As the COVID-19 pandemic continues to wreak havoc on the global economy and put pressure on food supply chains, debate has resurged about the role of trade in protecting food security. Though food supply chains have proved fairly resilient during the outbreak, many countries have faced both severe disruptions in supply and shifts in food demand. A few have responded with protectionist measures—namely export bans on key staple foods—with the intent of protecting domestic consumers, but depriving those abroad. These measures raise the question: Are food systems strongly connected with global value chains more vulnerable to disruptions or more resilient than more localized food systems?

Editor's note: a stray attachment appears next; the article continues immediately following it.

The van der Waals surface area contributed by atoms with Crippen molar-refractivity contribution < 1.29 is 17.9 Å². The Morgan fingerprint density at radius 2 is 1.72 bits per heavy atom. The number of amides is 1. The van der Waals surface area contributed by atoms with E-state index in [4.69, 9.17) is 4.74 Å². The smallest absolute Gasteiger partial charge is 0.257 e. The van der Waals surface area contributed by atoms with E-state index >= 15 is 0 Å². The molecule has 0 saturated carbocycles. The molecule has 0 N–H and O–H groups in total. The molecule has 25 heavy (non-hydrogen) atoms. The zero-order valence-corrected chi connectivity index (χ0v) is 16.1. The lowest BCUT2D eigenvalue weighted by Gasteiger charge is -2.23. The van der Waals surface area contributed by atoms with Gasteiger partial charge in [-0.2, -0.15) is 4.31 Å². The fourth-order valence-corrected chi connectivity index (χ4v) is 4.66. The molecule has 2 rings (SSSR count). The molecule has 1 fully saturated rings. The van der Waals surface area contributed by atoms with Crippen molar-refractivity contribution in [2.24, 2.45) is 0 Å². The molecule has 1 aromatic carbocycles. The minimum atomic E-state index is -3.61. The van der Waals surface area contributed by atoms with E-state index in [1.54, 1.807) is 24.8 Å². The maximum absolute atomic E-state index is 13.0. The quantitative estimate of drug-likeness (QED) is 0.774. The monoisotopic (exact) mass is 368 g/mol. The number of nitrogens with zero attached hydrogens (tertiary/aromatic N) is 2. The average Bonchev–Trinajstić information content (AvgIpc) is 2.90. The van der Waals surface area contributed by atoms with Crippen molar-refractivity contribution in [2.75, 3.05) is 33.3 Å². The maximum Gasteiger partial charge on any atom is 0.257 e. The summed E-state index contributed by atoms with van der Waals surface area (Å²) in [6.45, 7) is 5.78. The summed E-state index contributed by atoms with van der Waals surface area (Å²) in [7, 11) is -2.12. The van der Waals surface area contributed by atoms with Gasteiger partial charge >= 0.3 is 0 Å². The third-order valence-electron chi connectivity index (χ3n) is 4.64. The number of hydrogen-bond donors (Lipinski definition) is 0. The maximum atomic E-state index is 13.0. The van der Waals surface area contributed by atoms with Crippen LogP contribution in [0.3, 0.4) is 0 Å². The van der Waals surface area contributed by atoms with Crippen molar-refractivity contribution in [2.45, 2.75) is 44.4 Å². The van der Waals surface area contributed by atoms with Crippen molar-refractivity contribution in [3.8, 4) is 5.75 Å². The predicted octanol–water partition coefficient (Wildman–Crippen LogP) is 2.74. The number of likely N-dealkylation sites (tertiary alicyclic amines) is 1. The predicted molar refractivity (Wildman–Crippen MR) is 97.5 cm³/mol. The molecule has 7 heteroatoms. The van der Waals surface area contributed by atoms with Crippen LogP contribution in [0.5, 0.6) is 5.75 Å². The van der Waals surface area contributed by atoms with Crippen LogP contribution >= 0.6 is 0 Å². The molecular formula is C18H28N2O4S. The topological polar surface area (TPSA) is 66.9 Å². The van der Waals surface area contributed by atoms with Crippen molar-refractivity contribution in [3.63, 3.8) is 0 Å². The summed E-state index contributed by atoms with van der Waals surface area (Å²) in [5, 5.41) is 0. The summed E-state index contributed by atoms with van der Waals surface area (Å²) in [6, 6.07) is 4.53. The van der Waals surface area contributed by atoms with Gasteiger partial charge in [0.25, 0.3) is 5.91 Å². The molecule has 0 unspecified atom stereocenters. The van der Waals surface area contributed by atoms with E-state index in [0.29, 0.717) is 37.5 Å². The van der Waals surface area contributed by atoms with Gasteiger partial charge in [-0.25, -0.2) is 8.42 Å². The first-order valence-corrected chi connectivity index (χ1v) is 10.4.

This seminar brings together food system experts from the research community, policymaking organizations, and the private sector to discuss whether localized food systems with shorter supply chains are more resilient and sustainable than those with longer supply chains and greater integration in global markets.
- Guido Landheer, Deputy Vice-Minister of Agriculture, The Netherlands
- Robbert de Vreede, Executive Vice-President Global Foods, Unilever
- Jeroen Elfers, Corporate Director Dairy Development & Milk Stream, FrieslandCampina
- Marion Jansen, Director Trade and Agriculture Directorate, OECD
- Maximo Torero, Chief Economist, Food and Agriculture Organization of the United Nations (FAO)
- Closing remarks: Johan Swinnen, Director General, International Food Policy Research Institute (IFPRI)
- Moderator: Rob Vos, Director, Markets, Trade and Institutions Division, IFPRI